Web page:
Putin’s war lie is increasingly ‘threadbare’ to Russians, Western officials say

Vladimir Putin gestures as he addresses the nation in Moscow (Russian Presidential Press Service via AP, File) (AP)
Vladimir Putin gestures as he addresses the nation in Moscow (Russian Presidential Press Service via AP, File) (AP)

Vladimir Putin’s lie that the war in Ukraine is a “special military operation” is becoming increasingly “threadbare” to the Russian population, Western officials have said.

The Russian president’s order for partial mobilisation on Thursday, estimated to be for about 300,000 trained personnel like veterans and reservists, has sparked a wave of protests and people fleeing the country.

Western officials said on Friday that the announcement is likely to cause political problems in Moscow, has the potential to dent support for the war across Russian society and contribute to the “very poor morale” among troops.

One official said Russia has “effectively exhausted the pool of willing volunteers” to fight in Ukraine.

“What you might see in the decision to mobilise is the erosion of this fiction of a special military operation, conducted with a limited portion of its force where much of the Russian population is protected from the effects,” they said.

“Although they continue to maintain that fiction, it is perfectly clear from the reaction of the Russian population, some of whom are voting with their feet either by going out on protests or by leaving the country, that the plausibility of this particular lie is looking very, very threadbare.”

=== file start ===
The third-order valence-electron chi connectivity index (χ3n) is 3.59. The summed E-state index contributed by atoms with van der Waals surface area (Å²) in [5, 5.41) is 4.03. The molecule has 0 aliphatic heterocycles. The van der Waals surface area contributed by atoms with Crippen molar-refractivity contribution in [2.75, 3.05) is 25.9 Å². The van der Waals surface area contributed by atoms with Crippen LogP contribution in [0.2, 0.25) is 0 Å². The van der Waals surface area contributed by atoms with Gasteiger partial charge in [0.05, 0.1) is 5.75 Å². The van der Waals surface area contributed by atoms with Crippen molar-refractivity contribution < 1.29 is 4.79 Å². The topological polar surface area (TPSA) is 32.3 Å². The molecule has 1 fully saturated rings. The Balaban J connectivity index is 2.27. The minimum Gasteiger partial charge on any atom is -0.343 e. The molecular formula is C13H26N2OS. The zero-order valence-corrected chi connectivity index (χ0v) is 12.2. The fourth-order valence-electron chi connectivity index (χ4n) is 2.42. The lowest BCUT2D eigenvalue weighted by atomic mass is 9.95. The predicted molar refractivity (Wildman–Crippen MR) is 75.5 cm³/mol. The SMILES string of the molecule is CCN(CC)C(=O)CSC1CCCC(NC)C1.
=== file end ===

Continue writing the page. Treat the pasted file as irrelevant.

They later added there has been no indication Mr Putin will admit the “special military operation” is in fact a war.

“We feel that the dissonance still that this is creating in Russian society is likely set to increase,” the official said.

Mr Putin has repeatedly shied away from mobilisation and Western officials say the decision is unlikely to solve the problems on the battlefield in the short term.

“It does create political problems in Moscow and it should be seen as a sign of weakness, not of strength,” one official said.

The official described 300,000 people as an “immense number”, meaning authorities will struggle to muster this many before they can get them to be effective in Ukraine.

Their military planners also have the problem of deciding between deploying “very low-quality reinforcements soon or a better-trained force later”.

Western intelligence also confirmed that most recruitment efforts are in the regions as opposed to from wealthy urban families in Moscow or St Petersburg.

The move could also have an impact on the morale of Russian soldiers as those whose term in Ukraine is ending soon may think it will be extended on hearing the news of mobilisation, officials said.

“I think morale we’re generally seeing as bad at every level,” he said.

Officials said the Russian domestic response to the Ukrainian advance has prompted criticism of the military high command and more pointed comments against Mr Putin himself.

They said the range of these voices is growing – including local councillors in Moscow and St Peterburg, the nationalist military-linked community, the Chechen leader Ramzan Kadyrov, state-sanctioned TV pundits and singer Alla Pugacheva.